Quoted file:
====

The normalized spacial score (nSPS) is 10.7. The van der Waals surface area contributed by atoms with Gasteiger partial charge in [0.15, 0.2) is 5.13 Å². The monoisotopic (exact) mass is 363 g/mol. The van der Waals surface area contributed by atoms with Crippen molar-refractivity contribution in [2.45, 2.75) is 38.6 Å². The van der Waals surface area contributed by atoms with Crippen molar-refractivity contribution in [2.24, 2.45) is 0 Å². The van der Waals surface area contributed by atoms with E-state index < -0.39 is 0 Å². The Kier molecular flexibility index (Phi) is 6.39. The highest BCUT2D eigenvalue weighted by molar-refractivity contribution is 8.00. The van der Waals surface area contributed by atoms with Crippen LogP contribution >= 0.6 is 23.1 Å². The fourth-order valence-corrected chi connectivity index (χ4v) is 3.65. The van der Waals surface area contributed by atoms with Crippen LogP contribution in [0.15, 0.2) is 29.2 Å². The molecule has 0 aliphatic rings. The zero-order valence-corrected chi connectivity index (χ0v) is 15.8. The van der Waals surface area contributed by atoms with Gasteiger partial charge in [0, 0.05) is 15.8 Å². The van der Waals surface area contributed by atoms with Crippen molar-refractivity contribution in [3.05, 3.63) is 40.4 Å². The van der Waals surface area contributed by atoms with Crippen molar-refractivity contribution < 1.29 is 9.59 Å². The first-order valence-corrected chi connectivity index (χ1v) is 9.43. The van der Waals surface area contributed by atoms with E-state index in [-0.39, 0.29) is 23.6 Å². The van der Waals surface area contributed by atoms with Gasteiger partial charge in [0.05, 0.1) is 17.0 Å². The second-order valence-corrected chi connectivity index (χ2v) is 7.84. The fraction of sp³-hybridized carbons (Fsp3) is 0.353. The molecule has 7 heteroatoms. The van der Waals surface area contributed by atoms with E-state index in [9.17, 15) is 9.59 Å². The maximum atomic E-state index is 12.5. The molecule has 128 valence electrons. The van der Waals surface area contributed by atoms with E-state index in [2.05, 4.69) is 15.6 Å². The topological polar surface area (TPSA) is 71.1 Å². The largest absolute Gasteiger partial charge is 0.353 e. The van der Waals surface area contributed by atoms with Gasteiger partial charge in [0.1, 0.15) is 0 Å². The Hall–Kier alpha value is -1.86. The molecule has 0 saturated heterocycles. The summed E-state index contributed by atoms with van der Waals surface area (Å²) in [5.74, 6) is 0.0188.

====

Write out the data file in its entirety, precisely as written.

The normalized spacial score (nSPS) is 10.7. The van der Waals surface area contributed by atoms with Gasteiger partial charge in [0.15, 0.2) is 5.13 Å². The monoisotopic (exact) mass is 363 g/mol. The van der Waals surface area contributed by atoms with Crippen molar-refractivity contribution in [2.45, 2.75) is 38.6 Å². The van der Waals surface area contributed by atoms with Crippen molar-refractivity contribution in [2.24, 2.45) is 0 Å². The van der Waals surface area contributed by atoms with E-state index < -0.39 is 0 Å². The Kier molecular flexibility index (Phi) is 6.39. The highest BCUT2D eigenvalue weighted by molar-refractivity contribution is 8.00. The van der Waals surface area contributed by atoms with Crippen LogP contribution >= 0.6 is 23.1 Å². The fourth-order valence-corrected chi connectivity index (χ4v) is 3.65. The van der Waals surface area contributed by atoms with Crippen LogP contribution in [0.15, 0.2) is 29.2 Å². The molecule has 0 aliphatic rings. The zero-order valence-corrected chi connectivity index (χ0v) is 15.8. The van der Waals surface area contributed by atoms with Gasteiger partial charge in [0, 0.05) is 15.8 Å². The van der Waals surface area contributed by atoms with Crippen molar-refractivity contribution in [3.05, 3.63) is 40.4 Å². The van der Waals surface area contributed by atoms with Crippen molar-refractivity contribution < 1.29 is 9.59 Å². The first-order valence-corrected chi connectivity index (χ1v) is 9.43. The van der Waals surface area contributed by atoms with E-state index in [-0.39, 0.29) is 23.6 Å². The van der Waals surface area contributed by atoms with Gasteiger partial charge in [0.05, 0.1) is 17.0 Å². The second-order valence-corrected chi connectivity index (χ2v) is 7.84. The fraction of sp³-hybridized carbons (Fsp3) is 0.353. The molecule has 7 heteroatoms. The van der Waals surface area contributed by atoms with E-state index in [9.17, 15) is 9.59 Å². The maximum atomic E-state index is 12.5. The molecule has 128 valence electrons. The van der Waals surface area contributed by atoms with E-state index in [2.05, 4.69) is 15.6 Å². The topological polar surface area (TPSA) is 71.1 Å². The largest absolute Gasteiger partial charge is 0.353 e. The van der Waals surface area contributed by atoms with Gasteiger partial charge in [0.1, 0.15) is 0 Å². The Hall–Kier alpha value is -1.86. The molecule has 0 saturated heterocycles. The summed E-state index contributed by atoms with van der Waals surface area (Å²) in [5.74, 6) is 0.0188.